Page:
Entries Tagged as 'Fellows'

Wednesday, February 6th, 2019

Accessing Archives in the 19th-Century Atlantic World

By Derek Kane O’Leary I have everywhere found Archivists the least competent of human beings to judge of the character or value of historical papers; and if I had not been favored with the aid of higher powers, both in Paris and London, my enquiries would have been to little purpose. There Archivists look upon […]

Wednesday, January 9th, 2019

Surprises and Suddenness in Edward Lear

By Noreen Masud, 2018–2019 Houghton Library Visiting Fellow/Eleanor M. Garvey Fellow in Printing and Graphic Arts, and a Leverhulme Early Career Fellow at Durham University. She works on topics including aphorisms, culinary leftovers, flatness, and hymns in nineteenth- and twentieth-century literature. Owls and Pussycats going to sea, Old Men with beards full of birds, Pobbles […]

Wednesday, December 12th, 2018

Beauty and Cliché in an Anonymous French Manuscript Score

By Joseph Gauvreau, Ph.D. candidate in Comparative Literature. Joseph was a summer 2018 Pforzheimer Fellow in Harvard Library. Working closely with Christina Linklater (a Houghton music cataloger and keeper of the Isham Memorial Library in the Loeb Music Library), he reported a number of Harvard’s music manuscript holdings to RISM. Joseph’s essay is published in […]

Monday, November 19th, 2018

An Intimate and Symbolic Bond: Quentin Roosevelt, the Great War, and American-French Relations

By Vincent Harmsen, 2017–2018 Houghton Library Visiting Fellow and recipient of the William Dearborn Fellowship in American History. Mr. Harmsen holds a master’s degree in history from the Sorbonne University, Paris. November 19, 1918 would have been the twenty-first birthday of Quentin Roosevelt, son of Theodore Roosevelt. However, Quentin had died in France a few […]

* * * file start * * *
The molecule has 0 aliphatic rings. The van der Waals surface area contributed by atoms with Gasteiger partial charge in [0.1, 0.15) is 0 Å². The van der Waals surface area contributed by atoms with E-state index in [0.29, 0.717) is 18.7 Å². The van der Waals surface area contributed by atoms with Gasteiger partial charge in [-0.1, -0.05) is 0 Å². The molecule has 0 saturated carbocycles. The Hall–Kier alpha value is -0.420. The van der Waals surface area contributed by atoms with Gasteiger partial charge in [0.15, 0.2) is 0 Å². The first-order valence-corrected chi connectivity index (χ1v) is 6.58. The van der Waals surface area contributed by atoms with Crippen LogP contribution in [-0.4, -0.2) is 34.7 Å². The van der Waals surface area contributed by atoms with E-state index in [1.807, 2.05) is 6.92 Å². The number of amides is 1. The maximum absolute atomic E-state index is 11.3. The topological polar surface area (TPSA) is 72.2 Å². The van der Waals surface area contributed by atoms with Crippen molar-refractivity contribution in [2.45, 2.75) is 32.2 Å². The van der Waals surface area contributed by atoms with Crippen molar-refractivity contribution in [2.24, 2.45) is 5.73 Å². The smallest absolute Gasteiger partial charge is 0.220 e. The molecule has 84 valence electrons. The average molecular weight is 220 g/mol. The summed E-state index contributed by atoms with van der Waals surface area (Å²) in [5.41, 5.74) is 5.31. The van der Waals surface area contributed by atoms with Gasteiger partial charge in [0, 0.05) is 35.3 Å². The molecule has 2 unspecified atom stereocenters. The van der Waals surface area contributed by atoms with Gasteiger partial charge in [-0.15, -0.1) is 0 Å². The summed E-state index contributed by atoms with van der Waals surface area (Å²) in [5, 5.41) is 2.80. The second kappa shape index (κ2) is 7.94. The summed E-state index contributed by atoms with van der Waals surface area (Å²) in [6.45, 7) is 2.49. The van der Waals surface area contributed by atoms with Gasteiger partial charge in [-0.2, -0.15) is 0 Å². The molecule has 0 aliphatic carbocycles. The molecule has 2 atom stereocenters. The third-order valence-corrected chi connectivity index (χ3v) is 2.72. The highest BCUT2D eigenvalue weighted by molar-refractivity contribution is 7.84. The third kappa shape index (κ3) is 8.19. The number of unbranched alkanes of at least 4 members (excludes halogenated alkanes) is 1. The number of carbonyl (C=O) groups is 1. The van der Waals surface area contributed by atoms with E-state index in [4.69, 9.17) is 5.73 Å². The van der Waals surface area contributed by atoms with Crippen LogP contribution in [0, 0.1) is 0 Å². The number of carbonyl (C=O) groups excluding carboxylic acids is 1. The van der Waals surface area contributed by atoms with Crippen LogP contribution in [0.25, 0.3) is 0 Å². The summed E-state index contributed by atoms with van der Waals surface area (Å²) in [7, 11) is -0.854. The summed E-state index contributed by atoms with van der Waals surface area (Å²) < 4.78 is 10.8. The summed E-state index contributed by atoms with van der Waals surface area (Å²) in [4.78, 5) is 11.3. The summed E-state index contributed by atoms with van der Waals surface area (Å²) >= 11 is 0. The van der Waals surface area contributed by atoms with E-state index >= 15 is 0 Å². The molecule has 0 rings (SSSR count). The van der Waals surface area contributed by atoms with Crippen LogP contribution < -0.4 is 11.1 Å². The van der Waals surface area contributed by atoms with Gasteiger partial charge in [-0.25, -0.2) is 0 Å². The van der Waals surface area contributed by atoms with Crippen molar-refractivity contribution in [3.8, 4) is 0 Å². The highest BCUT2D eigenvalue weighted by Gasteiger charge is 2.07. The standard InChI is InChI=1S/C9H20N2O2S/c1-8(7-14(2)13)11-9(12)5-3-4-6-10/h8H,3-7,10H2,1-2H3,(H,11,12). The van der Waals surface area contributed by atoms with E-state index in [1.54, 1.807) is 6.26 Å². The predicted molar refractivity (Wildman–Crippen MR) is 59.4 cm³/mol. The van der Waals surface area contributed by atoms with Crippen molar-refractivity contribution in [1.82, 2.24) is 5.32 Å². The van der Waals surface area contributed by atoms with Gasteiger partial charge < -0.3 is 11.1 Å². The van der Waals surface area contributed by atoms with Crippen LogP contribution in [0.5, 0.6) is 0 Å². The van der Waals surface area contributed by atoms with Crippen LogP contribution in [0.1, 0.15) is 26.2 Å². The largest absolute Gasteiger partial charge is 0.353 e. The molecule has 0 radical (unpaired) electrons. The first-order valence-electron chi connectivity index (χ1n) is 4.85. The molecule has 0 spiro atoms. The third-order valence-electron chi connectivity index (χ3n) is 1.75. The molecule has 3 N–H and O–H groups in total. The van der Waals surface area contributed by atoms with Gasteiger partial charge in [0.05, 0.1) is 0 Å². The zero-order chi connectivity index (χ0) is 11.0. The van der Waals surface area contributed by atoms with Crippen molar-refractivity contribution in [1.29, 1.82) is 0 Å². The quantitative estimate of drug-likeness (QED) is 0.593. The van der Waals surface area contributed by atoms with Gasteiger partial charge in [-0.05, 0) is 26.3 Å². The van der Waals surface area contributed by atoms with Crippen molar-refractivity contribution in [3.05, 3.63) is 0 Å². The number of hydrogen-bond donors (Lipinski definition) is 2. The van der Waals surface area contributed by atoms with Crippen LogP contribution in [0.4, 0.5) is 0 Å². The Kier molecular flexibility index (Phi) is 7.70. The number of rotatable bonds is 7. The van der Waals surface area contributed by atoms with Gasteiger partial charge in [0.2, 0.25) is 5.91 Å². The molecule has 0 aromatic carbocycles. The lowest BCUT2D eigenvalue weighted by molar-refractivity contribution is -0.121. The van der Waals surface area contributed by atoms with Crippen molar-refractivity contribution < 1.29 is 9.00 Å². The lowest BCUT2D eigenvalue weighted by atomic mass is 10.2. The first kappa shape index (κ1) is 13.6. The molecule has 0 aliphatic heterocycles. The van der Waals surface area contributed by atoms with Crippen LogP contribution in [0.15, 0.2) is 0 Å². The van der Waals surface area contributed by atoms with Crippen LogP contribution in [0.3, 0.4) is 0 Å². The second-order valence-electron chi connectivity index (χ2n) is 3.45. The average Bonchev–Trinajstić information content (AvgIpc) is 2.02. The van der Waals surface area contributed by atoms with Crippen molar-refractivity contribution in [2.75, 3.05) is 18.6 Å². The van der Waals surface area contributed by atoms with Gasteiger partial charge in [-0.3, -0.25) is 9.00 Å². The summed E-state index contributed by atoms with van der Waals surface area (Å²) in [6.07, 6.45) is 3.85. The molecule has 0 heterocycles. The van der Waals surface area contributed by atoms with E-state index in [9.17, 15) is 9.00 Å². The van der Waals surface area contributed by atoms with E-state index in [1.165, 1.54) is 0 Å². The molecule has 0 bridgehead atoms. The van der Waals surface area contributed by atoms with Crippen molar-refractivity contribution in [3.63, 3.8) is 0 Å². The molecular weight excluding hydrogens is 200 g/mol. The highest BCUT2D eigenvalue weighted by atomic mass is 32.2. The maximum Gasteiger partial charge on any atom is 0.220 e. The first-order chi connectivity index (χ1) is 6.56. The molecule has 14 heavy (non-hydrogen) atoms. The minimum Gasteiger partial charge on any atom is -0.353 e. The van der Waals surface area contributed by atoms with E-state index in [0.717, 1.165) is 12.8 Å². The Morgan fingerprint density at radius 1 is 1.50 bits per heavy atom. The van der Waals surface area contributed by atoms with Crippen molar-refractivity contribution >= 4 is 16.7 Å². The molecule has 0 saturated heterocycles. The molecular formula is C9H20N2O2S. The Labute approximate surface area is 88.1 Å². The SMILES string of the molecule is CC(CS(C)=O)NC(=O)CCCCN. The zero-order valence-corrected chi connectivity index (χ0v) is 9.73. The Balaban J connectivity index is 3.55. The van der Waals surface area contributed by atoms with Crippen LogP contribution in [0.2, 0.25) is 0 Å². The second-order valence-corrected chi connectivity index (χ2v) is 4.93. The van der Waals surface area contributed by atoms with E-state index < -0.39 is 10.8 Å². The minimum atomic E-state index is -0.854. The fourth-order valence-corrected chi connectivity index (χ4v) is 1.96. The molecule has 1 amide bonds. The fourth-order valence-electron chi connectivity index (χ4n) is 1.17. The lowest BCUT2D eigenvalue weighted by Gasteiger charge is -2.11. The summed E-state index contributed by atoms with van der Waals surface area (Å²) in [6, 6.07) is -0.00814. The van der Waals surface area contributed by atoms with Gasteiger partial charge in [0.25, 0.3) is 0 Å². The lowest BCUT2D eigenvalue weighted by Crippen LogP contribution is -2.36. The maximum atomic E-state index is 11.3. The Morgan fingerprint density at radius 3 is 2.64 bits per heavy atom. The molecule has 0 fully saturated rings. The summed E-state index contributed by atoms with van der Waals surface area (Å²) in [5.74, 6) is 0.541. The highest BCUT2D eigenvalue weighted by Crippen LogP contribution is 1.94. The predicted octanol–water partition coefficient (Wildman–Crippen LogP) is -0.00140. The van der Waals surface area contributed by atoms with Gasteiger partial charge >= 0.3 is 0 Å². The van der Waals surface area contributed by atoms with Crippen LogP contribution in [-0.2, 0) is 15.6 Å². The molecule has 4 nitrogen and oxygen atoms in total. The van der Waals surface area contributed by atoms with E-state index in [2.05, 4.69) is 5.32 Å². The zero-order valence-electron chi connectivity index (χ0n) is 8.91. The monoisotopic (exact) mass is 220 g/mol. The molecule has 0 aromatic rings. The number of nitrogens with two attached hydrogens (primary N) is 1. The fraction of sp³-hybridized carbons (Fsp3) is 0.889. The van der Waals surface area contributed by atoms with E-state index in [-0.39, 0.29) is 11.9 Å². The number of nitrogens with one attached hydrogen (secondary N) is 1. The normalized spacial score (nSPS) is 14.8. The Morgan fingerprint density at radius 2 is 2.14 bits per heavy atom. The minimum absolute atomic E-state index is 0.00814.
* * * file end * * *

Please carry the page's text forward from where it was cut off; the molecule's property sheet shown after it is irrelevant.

Thursday, October 11th, 2018

Looking Beyond the Text in Frances Wolfreston’s Books

By Sarah Lindenbaum In the introduction of Marks in Books, Roger Stoddard’s catalogue of his 1984 exhibit on marginalia and other book traces, he writes, “As anthropologists have discovered, traces of wear can tell us how artifacts were used by human beings. Books no less than tools, apparel, and habits can show signs of wear, […]

Wednesday, October 3rd, 2018

Translated for Action: Gabriel Harvey’s Grammar-Drama

This post was written by Andrew S. Keener, Assistant Professor, Department of English, Santa Clara University. A recipient of the Katharine F. Pantzer Jr. Fellowship in Descriptive Bibliography, Keener was a 2016–2017 Houghton Library Visiting Fellow. The sixteenth-century scholar Gabriel Harvey has fascinated researchers of early modern reading and handwriting for decades, but an investigation […]

Monday, April 23rd, 2018

Announcing Houghton Library Visiting Fellows 2018-2019

Each year, Houghton Library awards visiting fellowships to support scholars whose research requires extensive use of the library’s collections. We are pleased to announce the recipients of the 2018-2019 awards, including two inaugural fellowships: the Maryette Charlton Fellowship for the Performing Arts, and Donald and Mary Hyde Fellowship for Research in Early Modern Black Lives, including […]

Wednesday, November 22nd, 2017

On “On Pornography”

Here at Harvard we recently concluded Sex Week, an annual week of events focused on issues of sex, sexual health, sexuality, gender, gender identity, relationships, and more. In my capacity as 75th Anniversary Fellow here at Houghton, I brought a Sex Week focus into my work with Houghton and examined the collection for materials related […]

Friday, April 28th, 2017

The Houghton Gradual and the Choir Books in Malta

Dr Theresa Zammit Lupi, Katharine F. Pantzer Jr Fellowship in Descriptive Bibliography 2016-2017, Houghton Library MS Lat 186 at the Houghton Library is one of a set of four surviving French graduals that were illuminated by Jean Pichore (d. 1521) and his workshop in the first quarter of the 16th century. The manuscript was recently […]

Friday, May 27th, 2016

The one-pull press and printing on half sheets

One of the first things fledging historical bibliographers are taught is to identify formats: take a sheet of paper and fold it once to give folio format, fold again to make a quarto gathering, and once again for an octavo. Then they need to know about chain lines, wire lines and where to find watermarks […]